By Ranjana Narayan
Behind the economic and diplomatic significance of Prime Minister Narendra Modi’s visit to Sweden and summit meeting with the five Nordic countries earlier this week is another apparent underlying reason – the unveiling of China’s polar ambitions.
On January 26 this year, Beijing published its Arctic Policy in which it referred to China as a "Near Arctic State" and as "one of the continental States that are closest to the Arctic Circle", an not so veiled attempt to put its stamp on the hydrocarbon and mineral-rich region.
In May 2013, India and China along with four other countries were granted observer country status of the Arctic Circle – which comprises eight member nations of Canada, the US, Russia, Norway, Sweden, Finland, Denmark and Iceland.
Home to around 4.5 million people, the region is estimated to hold a fourth of the world’s untapped carbon reserves, mostly beneath the sea, and precious minerals and fish. The area within the Arctic Circle is 20 million square km. With its ice cover melting at a fast rate in the summer months, the Arctic also holds the promise of providing an alternate and faster sea passage - the Northern Sea Route - along the Russian Arctic coast connecting the Pacific and the Atlantic oceans.
The Northern Sea Route would provide China with a shorter passage to ship its goods and avoid going through the crowded Malacca Strait.
Last year, Chinese President Xi Jinping held interactions with seven of the eight Arctic Circle countries and sent a high-level delegation to the eighth one.
While India recognizes the potential in terms of reserves of the Arctic region, New Delhi’s involvement has been mainly scientific in nature. In 2007, India sent a five-member team of scientists to the International Arctic Research facilities at Ny-Ålesund and initiated three projects in atmospheric science, microbiology, and earth science and glaciology. India also set up its scientific research station Himadri there, under the Ministry of Earth Sciences. India has undertaken several scientific expeditions to the Arctic.
China is keen to make the Arctic part of its ambitious Belt and Road project. It says so in as many words in its Arctic Policy: “China hopes to work with all parties to build a ‘Polar Silk Road’ through developing the Arctic shipping routes. “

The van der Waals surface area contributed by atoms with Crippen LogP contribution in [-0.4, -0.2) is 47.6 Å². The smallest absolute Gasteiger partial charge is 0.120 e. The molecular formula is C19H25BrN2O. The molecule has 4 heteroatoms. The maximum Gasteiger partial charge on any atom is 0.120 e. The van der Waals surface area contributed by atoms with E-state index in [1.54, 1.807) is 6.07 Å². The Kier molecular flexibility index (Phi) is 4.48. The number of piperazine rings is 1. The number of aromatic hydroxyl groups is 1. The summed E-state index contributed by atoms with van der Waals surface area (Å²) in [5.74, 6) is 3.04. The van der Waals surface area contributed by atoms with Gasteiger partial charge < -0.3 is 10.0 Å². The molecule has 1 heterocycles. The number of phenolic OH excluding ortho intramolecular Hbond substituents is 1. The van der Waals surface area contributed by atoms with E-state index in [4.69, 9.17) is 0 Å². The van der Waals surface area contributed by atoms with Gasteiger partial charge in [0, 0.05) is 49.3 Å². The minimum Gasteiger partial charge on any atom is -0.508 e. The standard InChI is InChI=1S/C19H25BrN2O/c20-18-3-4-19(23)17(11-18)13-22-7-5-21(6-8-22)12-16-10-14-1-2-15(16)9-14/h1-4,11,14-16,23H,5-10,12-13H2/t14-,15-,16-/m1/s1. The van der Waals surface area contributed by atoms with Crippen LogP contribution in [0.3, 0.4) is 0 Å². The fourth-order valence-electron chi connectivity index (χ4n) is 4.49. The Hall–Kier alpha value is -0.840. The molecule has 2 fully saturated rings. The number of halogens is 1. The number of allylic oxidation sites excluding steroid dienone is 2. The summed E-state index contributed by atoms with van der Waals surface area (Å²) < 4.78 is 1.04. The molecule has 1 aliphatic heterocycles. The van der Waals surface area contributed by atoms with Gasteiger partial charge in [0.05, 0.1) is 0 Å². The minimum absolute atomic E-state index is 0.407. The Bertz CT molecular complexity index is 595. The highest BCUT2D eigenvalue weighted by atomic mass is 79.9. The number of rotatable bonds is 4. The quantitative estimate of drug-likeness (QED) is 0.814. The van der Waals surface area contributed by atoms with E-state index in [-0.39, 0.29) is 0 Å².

Beijing is aiming to increase its leverage in the region through economic ties, mainly involving infrastructure projects with the smaller Arctic nations, and thereby gain more weightage at the Arctic Council. Chinese firms have been making attempts to invest in ports in Lithuania, Norway and Iceland as a part of the Polar Silk Road, according to reports.
China has also increased its energy cooperation with Russia in a major way. When funding for the Yamal LNG facility, in Russia’s Arctic region, fell short due to the imposition of US sanctions in 2014, China stepped in with $12 billion to finish the project. China is to purchase 4 million tons of liquefied natural gas (LNG) each year from Yamal to optimize its clean energy supply.
According to reports, Beijing has also been pushing for some major new Arctic infrastructure projects, including a bid to expand Greenland’s airports; creation of an undersea “data silk road” with investors from Finland; the establishment of seven floating survey stations along Canada’s Northwest Passage (NWP) to examine the feasibility of development of the route.
In its search for newer pastures to satiate its energy and food needs for its 1.4 billion people, China does not hide its polar ambitions in its Arctic Policy. “On the basis of the principles of ‘respect, cooperation, win-win result and sustainability’ (on each of which the policy elaborates Beijing’s point of view), China, as a responsible major country, is ready to cooperate with all relevant parties to seize the historic opportunity in the development of the Arctic, to address the challenges brought by the changes in the region, jointly understand, protect, develop and participate in the governance of the Arctic, and advance Arctic-related cooperation under the Belt and Road Initiative, so as to build a community with a shared future for mankind and contribute to peace, stability and sustainable development in the Arctic.”
While China’s billions are an attractive proposition to most countries in search of investment, a sense of wariness has crept in globally wherever Chinese investments are involved.
Beijing’s polar policy should cause concern in India. While New Delhi has been in engagement with the US, Russia and Canada, its connect with the other five has been wanting. Modi’s visit to Sweden was the first by an Indian Prime Minister in almost 30 years. President Pranab Mukherjee had visited the country in 2015.
During his visit, Modi held talks with his Swedish counterpart Stefan Lofven. He also attended a summit with the Nordic countries, and later met his counterparts from Finland, Denmark, Iceland and Norway during which ways to enhance ties in key areas such as trade and investment, and renewable energy were the focus.
While India cannot be expected to compete with China in terms of investments in the Arctic, Modi's seminal visit is expected to result in more engagement with the region.
(The author is Senior Fellow, Society for Policy Studies. She can be contacted at firstname.lastname@example.org)